Lesbian Herstory Archives AudioVisual Collections

Dyke TV


Dyke TV


Dyke TV was a groundbreaking public access program founded in 1993 by Mary Patierno, Ana Marie Simo and Linda Chapman. An offshoot of the Lesbian Avengers, the mission of Dyke TV was to incite, provoke and organize communities to create tangible change. The program sought to increase lesbian visibility and to systemically change people's views of lesbians, gay rights and women's rights. Dyke TV comprehensively documented a critical time period in gay and lesbian history and shared stories that were important to lesbian communities when no other programs were.

The program first aired in June 1993 on the Manhattan Neighborhood Network public access television channel. The show started off as a weekly 30 minute program produced by a core of Dyke TV producers with help from members of the community. The show followed a magazine format. Each program consisted of various segments such as I Was a Lesbian Child, The Arts, From the Archives, News and Eyewitness. Some areas of interest included lesbian history, daily life, activism, and international LGBTQ issues. Ideas for stories were discussed during production meetings and the producers welcomed ideas from everyone involved. According to one of the program’s co-founders and executive producer, Mary Patierno, “if anybody wanted to do a story we let them do it. We were there to let people voice whatever they wanted to, whatever issues or topics that were of interest to them.” The producers aimed to create a very well rounded program that could highlight lesbian life from as many angles as possible. Another part of Dyke TV’s mission was to train women in video production. The producers conducted regular workshops so that women could learn how to tell stories they wanted to tell in their own voices. This community oriented attitude allowed for widespread contributions about lesbian issues across the United States and abroad. At its peak, Dyke TV was distributed on 78 public access channels throughout the United States. Dyke TV documented many political actions happening in the early 1990s within the LGBTQ community, including actions by ACT UP and the Lesbian Avengers.

The Dyke TV collection at the Lesbian Herstory Archives consists largely of unedited footage that documents marches and demonstrations in New York City. Other tapes include incomplete episodes and compilations of show segments. Segments available to view in this exhibition include “The Arts,” “News,” “Eyewitness,” “I Was a Lesbian Child,” and “From the Archives.” This does not however represent the complete range of segments seen on Dyke TV; other favorites not seen here included Lesbian Health, On the Street, and Ann Northrop Mouths Off.

Collection Items

  • 055-04_lesbian-child-comp_a_c_3.mp4

    In this segment of I Was a Lesbian Child, Desireena Almoradie shares photographs from her childhood in the Philippines and stories of her life while growing up there.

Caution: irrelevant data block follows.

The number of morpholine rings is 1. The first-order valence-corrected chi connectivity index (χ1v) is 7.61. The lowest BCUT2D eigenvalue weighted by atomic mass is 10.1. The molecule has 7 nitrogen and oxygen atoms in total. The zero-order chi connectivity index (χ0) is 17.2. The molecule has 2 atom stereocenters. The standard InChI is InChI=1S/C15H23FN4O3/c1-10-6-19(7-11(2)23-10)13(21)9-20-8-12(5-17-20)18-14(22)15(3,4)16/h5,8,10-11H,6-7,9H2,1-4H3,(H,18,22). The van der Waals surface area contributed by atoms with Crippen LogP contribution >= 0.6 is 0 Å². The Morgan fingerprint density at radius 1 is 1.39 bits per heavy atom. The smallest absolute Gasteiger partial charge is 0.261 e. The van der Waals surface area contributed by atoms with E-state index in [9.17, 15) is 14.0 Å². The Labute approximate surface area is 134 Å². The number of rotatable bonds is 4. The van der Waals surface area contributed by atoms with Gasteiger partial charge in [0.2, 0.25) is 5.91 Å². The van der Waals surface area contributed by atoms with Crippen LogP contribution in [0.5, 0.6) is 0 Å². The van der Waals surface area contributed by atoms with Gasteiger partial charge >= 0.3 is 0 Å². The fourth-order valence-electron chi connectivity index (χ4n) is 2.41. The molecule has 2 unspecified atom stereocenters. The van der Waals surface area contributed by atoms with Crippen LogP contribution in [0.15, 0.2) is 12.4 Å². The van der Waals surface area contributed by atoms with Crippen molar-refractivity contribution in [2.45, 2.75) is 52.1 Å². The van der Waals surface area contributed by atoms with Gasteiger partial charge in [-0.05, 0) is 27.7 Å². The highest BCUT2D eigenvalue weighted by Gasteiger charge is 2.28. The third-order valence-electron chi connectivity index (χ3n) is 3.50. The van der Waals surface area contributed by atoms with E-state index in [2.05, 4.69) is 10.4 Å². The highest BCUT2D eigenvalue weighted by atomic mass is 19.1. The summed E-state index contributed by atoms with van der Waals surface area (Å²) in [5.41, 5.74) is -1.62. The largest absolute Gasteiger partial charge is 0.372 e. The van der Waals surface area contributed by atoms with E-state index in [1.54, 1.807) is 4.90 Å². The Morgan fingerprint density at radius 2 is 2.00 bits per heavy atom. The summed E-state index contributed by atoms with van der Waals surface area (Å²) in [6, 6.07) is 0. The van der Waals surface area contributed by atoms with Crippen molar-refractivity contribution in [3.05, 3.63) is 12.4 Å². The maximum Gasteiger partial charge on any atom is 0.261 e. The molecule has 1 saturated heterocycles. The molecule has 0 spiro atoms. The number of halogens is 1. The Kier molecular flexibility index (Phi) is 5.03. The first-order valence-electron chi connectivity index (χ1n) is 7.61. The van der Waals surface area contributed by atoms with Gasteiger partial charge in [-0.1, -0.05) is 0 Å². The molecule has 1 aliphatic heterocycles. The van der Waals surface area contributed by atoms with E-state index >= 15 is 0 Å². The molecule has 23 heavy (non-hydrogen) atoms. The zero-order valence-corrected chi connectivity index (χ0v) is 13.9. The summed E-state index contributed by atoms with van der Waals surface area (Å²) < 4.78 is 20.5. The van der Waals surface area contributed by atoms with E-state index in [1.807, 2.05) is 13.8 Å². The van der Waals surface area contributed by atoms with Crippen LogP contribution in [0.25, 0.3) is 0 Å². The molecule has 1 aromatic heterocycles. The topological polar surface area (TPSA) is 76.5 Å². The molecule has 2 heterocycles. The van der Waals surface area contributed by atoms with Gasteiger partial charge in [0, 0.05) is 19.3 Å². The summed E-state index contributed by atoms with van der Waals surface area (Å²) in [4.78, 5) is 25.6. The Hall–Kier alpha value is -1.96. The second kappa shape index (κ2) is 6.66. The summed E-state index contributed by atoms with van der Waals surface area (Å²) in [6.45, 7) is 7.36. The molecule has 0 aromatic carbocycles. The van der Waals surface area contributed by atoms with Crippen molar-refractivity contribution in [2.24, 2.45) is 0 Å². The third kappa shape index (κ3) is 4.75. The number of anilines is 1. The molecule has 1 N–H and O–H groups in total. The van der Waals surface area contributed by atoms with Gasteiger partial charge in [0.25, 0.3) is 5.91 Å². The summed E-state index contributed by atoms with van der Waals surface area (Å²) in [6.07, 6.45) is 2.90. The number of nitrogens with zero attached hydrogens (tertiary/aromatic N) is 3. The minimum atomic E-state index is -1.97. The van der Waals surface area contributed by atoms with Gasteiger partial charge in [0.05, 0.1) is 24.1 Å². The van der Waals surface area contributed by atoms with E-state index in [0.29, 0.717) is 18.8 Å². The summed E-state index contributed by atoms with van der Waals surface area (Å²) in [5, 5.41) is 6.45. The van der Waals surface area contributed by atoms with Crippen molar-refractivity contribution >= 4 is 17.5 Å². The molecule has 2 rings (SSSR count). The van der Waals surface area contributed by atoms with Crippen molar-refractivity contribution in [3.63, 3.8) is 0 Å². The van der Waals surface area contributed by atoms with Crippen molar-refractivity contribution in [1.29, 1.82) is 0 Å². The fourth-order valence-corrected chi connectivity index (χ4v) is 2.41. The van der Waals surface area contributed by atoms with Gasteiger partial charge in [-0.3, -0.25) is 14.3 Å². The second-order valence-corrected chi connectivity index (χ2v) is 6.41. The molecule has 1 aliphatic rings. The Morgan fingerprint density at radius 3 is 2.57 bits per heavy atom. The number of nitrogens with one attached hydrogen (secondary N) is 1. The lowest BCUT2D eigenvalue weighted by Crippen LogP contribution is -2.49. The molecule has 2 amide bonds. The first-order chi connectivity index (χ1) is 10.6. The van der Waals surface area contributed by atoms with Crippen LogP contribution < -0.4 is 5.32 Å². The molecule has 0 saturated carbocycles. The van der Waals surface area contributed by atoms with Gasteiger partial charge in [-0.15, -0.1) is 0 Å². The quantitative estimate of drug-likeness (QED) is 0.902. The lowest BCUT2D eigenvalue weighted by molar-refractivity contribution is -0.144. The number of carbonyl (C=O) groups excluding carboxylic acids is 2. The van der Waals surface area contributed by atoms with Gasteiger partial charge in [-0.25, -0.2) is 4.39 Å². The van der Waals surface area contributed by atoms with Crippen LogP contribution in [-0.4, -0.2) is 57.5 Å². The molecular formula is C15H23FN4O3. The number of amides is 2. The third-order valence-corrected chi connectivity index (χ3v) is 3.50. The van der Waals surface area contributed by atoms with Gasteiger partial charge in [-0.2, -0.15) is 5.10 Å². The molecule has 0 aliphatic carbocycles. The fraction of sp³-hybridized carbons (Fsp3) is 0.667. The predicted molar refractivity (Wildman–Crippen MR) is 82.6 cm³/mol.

• 055-04_lesbian-child-comp_a_c_2.mp4

    In this segment of I Was a Lesbian Child, Jocelyn Taylor shares photographs from her childhood and stories of her life while growing up. She shares a memory from when she attended Duke Ellington School of the Arts in Washington DC.
  • 053-17_clark-corner_a_c_2.mp4

    This video features comedian Georgia Ragsdale. The video includes clips from an interview and stand up footage from one of Ragsdale’s performances. She discusses the way she approaches her work and being out as a comedian. Ragsdale explains that for her, “Being out as a comic isn't a choice, because as a stand up comedian all you have is your worldview, your perspective on life and your life and the people around you, so I don’t see how you have a choice to be in or out if you're a stand up comedian.” She also reminisces about her first hour long show when circumstances forced her to come up with enough material in a very short period of time.
  • 053-17_clark-corner_a_c_1.mp4

    A woman reports about discrimination and threats she and her girlfriend faced when they kissed at a restaurant in Brooklyn Heights. She talks about the “kiss in” she and the Lesbian Avengers were having restaurant in protest. She also talks about plans to file a police report and take legal action if possible.
  • 051-07_reverend-holland_a_c.mp4

    This video serves as a valuable resource to understand what a full episode of Dyke TV would have looked like when it aired. In addition to a segment titled, “From the Archives,” which spotlights the experience of lesbians in Harlem, and further illustrates the community presence outside of the well documented activism surrounding Stonewall. Next was an “Arts” segment, in which filmmaker Su Friedrich discusses her background and experience making films. Finally, there are two segments of “I was a Lesbian Child,” a segment which is represented in clips on this site. These segments aimed to normalize the lesbian experience; interviewees discuss their childhoods and showcase childhood photos. The video closes with credits, contact information, and a Public Service Announcement about street harassment.
  • 030-01_nyc-gay-pride-1993_a_c.mp4

    This clip shows archival footage of the New York City Gay Pride Parade on June 27, 1993. This particular parade represented the 25th anniversary of the Stonewall Riots. It was also taking place at an apex for the movement against Don’t Ask Don’t Tell, banning out gay people from military service. Participating groups include the Lesbian and Gay Big Apple Corps, the Lesbian Avengers, the Women's Action Coalition, the Gay Veterans Association, and the Lesbian Herstory Archives. Also seen marching is politician Ruth Messinger and comedian/performer Lea DeLaria.
  • 028-04_world-aids-day-1996_a_c.mp4

    A Dyke TV report on World AIDS Day from New York City Hall. The event is a commemoration and demonstration memorializing New Yorkers who have died of AIDS, and a protest against budget cuts that will impact AIDS education, prevention, and services. It includes footage of people reading the names of the deceased, with City Hall chosen as a location to send a message to the mayor (Rudolph Giuliani) for his lack of response to the AIDS crisis. The report includes footage from a Housing Works Theater Project, "In Limbo", and interviews with participants including health care workers, an AIDS educator, and a harm reduction advocate and recipient of assistance at risk of being cut. Excerpts from the DYKE TV series "Risk, Lesbians, and AIDS" is also shown, including interviews with lesbian women living with AIDS and health care workers, and an excerpt from "Voices From the Front" about the People With AIDS Health Group and Act Up protests against the United States Food and Drug Administration and the National Institutes of Health.
  • dyke-tv-compilation_a_c.mp4